On June 17th 2011 the Monument of the Soviet Army (MSA) in Sofia, Bulgaria underwent a peculiar transformation. People stared with dismay at the soldiers of the Red Army that had overnight taken the identities of icons of American consumer culture, such as Superman, Ronald McDonald and the Coca Cola prototype of Santa Claus. This provocation reignited the emotional debate about the future of the monument. Its destiny has been a bone of contention since the fall of the Berlin wall. The Monument of the Soviet Army serves as a bridge connecting past with present, and it poses questions about the future. It signifies the presence of history and politics in everyday life. This thesis is based on research and analysis that examine the relationship between discourses of history, politics and ideology on the one hand, and the art of provocation as a mobilizing factor that subverts meanings and opens up spaces of alternative readings on the other. The monument, prior to its transformation functions to evoke the memory of the ‘totalitarian state’ and the ‘horrors of Communism’ that engaged intellectuals for the last two decades. Such discourse rarely questions the process of transition that formed the structure of the current political-economic system. I view the transformation of the monument as an act of symbolic struggle over meanings of national identity in relation to Bulgaria's paths toward modernity. The thesis questions how we can read this monument and its transformation in relation to those narratives that persist and that form, shape and transform what a Bulgarian identity is.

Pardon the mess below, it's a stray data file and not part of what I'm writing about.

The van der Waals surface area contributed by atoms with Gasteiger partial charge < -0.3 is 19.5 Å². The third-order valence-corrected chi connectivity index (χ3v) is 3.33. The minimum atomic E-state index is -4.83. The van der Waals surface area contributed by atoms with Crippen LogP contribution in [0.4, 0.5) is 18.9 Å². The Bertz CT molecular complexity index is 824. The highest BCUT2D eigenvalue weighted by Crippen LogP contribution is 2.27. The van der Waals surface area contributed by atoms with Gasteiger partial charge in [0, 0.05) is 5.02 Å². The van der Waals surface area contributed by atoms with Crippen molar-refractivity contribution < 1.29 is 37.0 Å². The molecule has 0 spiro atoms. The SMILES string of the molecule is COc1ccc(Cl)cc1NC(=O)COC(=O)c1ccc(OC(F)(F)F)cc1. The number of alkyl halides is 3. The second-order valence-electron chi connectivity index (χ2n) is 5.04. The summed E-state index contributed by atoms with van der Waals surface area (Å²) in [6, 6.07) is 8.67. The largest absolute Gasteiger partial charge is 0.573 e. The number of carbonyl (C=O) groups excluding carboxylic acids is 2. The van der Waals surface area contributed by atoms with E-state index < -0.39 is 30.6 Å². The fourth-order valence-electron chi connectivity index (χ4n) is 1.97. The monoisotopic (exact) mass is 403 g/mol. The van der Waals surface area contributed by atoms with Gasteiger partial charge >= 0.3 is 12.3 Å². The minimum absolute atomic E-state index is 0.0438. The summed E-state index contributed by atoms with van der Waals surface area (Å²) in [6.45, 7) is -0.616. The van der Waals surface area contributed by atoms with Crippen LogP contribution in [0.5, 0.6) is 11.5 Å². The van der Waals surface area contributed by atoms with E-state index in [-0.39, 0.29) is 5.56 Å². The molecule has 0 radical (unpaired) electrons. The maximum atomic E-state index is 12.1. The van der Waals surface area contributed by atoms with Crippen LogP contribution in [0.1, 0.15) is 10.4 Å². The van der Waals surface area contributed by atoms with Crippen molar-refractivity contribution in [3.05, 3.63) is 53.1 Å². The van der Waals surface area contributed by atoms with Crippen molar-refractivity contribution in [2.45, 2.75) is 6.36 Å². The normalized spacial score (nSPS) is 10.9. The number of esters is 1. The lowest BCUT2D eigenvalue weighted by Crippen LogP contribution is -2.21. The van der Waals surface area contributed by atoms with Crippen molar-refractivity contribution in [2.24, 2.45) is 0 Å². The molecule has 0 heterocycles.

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Thesis advisor: Gruneau, Rick
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